Twitter reported its quarterly earnings showing a doubling of its revenue over the same quarter a year ago. Revenue for the quarter was $250 million, while the company incurred a loss for the quarter of $132 million. Advertising, the key component to Twitter’s future growth prospects (at least financially, which, of course, is all that Wall Street cares about) account for the vast majority of the quarterly revenues.
What the analysts on the Street were most interested in was the amount and growth of active users. For this quarter just ended, Twitter was able to grow its active users to 255 million – a seemingly impressive increase of 25% from the same quarter a year previous and a 5.8% increase over the immediately preceding quarter. This was the first quarter out of the most recent that had shown an increase in this vital statistic.
Analysts were disappointed in the figures as they had anticipated greated growth in active users – truly the metric as this is where the advertising dollars are going to be directed and advertisers pay for active users.
As a result of the earnings announcement, Twitter’s stock dove 11%, and, although it is still significantly above its IPO price, it is not performing as well as expected in this tech sector hot market. Indeed comparisons to Facebook are rampant amongst the investor set and Twitter’s comparatively minute number of active users relative to Facebook is being brought to the fore – this chart provides a good illustration:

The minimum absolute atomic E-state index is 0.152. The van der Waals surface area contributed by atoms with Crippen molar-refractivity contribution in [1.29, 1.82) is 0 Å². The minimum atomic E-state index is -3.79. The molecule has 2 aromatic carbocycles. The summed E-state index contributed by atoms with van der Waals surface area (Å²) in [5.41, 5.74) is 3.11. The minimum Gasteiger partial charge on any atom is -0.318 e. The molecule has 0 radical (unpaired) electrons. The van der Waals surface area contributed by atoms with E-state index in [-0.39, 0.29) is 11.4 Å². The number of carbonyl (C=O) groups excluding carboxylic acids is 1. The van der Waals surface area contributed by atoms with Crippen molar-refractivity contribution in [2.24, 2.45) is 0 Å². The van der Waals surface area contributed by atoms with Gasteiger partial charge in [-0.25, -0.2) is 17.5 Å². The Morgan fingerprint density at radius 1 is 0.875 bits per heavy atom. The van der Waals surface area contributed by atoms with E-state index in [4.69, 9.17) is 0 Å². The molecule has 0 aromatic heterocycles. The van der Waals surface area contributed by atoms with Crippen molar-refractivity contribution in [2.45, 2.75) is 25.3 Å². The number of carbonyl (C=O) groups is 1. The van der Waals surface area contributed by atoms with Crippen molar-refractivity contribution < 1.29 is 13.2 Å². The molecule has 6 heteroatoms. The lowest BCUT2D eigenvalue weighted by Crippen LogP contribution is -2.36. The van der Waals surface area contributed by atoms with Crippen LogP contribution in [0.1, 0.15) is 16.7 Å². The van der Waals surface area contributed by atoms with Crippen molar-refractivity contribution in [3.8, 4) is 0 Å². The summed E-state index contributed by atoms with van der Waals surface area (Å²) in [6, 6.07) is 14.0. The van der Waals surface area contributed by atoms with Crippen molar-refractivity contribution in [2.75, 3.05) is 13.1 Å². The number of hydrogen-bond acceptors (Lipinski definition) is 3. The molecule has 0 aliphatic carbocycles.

The CEO of Twitter, Dick Costolo said in an interview that Twitter isn’t necessarily driven to get a certain number of users.
“I think the way we’ve articulated our thinking about the future of our user growth efforts, [it’s] very much in the context of bridging this gap between what seems to be the global awareness and almost ubiquitous presence in the culture about Twitter and migrating that awareness of Twitter into engagement on the platform,” Costolo said.
This tact is different from that pubically articulated by Facebook which is driven to grow its Userbase at all costs (see purchase of Whatsapp). Costolo, with his remarks, may be trying to deflect critics who view Twitter and Facebook similarly from a valuation standpoint. So far this hasn’t panned out in the stock price.
One thing is clear, is that Twitter is trying to be more accessible for people and the recent redesign of its “themes” and is allowing its users greater flexibility in how their Twitter page appears to others. A page (so to speak) taken directly from Facebook and other social networks. But Twitter Followers are followers and the audience and critic all at once. Just like its Users, Twitter is trying to grow its followers.